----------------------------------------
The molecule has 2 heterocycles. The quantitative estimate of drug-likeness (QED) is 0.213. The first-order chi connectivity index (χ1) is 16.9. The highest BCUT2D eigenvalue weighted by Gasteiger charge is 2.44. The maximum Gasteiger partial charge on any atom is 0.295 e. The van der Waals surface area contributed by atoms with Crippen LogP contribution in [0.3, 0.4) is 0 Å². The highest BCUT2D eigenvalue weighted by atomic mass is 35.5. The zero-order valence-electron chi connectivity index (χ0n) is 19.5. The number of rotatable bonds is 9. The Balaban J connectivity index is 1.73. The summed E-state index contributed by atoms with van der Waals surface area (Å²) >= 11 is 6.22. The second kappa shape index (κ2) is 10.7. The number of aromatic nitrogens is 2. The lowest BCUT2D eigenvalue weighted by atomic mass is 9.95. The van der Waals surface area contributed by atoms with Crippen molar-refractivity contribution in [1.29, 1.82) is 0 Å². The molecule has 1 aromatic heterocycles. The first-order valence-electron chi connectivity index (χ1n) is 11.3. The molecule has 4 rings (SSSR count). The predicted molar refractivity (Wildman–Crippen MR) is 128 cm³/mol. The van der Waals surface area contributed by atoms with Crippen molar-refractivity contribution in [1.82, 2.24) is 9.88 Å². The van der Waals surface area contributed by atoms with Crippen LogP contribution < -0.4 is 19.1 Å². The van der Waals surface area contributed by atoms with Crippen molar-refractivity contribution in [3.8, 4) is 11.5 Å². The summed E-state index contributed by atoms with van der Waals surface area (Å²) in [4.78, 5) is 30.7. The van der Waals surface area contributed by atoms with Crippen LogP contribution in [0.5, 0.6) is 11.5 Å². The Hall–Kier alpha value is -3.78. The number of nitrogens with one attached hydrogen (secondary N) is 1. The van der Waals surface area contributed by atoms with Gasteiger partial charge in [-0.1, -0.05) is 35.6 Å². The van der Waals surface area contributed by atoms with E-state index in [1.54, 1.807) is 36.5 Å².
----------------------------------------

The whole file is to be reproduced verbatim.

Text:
The molecule has 2 heterocycles. The quantitative estimate of drug-likeness (QED) is 0.213. The first-order chi connectivity index (χ1) is 16.9. The highest BCUT2D eigenvalue weighted by Gasteiger charge is 2.44. The maximum Gasteiger partial charge on any atom is 0.295 e. The van der Waals surface area contributed by atoms with Crippen LogP contribution in [0.3, 0.4) is 0 Å². The highest BCUT2D eigenvalue weighted by atomic mass is 35.5. The zero-order valence-electron chi connectivity index (χ0n) is 19.5. The number of rotatable bonds is 9. The Balaban J connectivity index is 1.73. The summed E-state index contributed by atoms with van der Waals surface area (Å²) >= 11 is 6.22. The second kappa shape index (κ2) is 10.7. The number of aromatic nitrogens is 2. The lowest BCUT2D eigenvalue weighted by atomic mass is 9.95. The van der Waals surface area contributed by atoms with Crippen molar-refractivity contribution in [1.29, 1.82) is 0 Å². The molecule has 1 aromatic heterocycles. The first-order valence-electron chi connectivity index (χ1n) is 11.3. The molecule has 4 rings (SSSR count). The predicted molar refractivity (Wildman–Crippen MR) is 128 cm³/mol. The van der Waals surface area contributed by atoms with Crippen molar-refractivity contribution in [1.82, 2.24) is 9.88 Å². The van der Waals surface area contributed by atoms with Crippen LogP contribution < -0.4 is 19.1 Å². The van der Waals surface area contributed by atoms with Crippen molar-refractivity contribution in [3.8, 4) is 11.5 Å². The summed E-state index contributed by atoms with van der Waals surface area (Å²) in [4.78, 5) is 30.7. The van der Waals surface area contributed by atoms with Crippen LogP contribution in [0.5, 0.6) is 11.5 Å². The Hall–Kier alpha value is -3.78. The number of nitrogens with one attached hydrogen (secondary N) is 1. The van der Waals surface area contributed by atoms with Gasteiger partial charge in [-0.1, -0.05) is 35.6 Å². The van der Waals surface area contributed by atoms with E-state index in [1.54, 1.807) is 36.5 Å².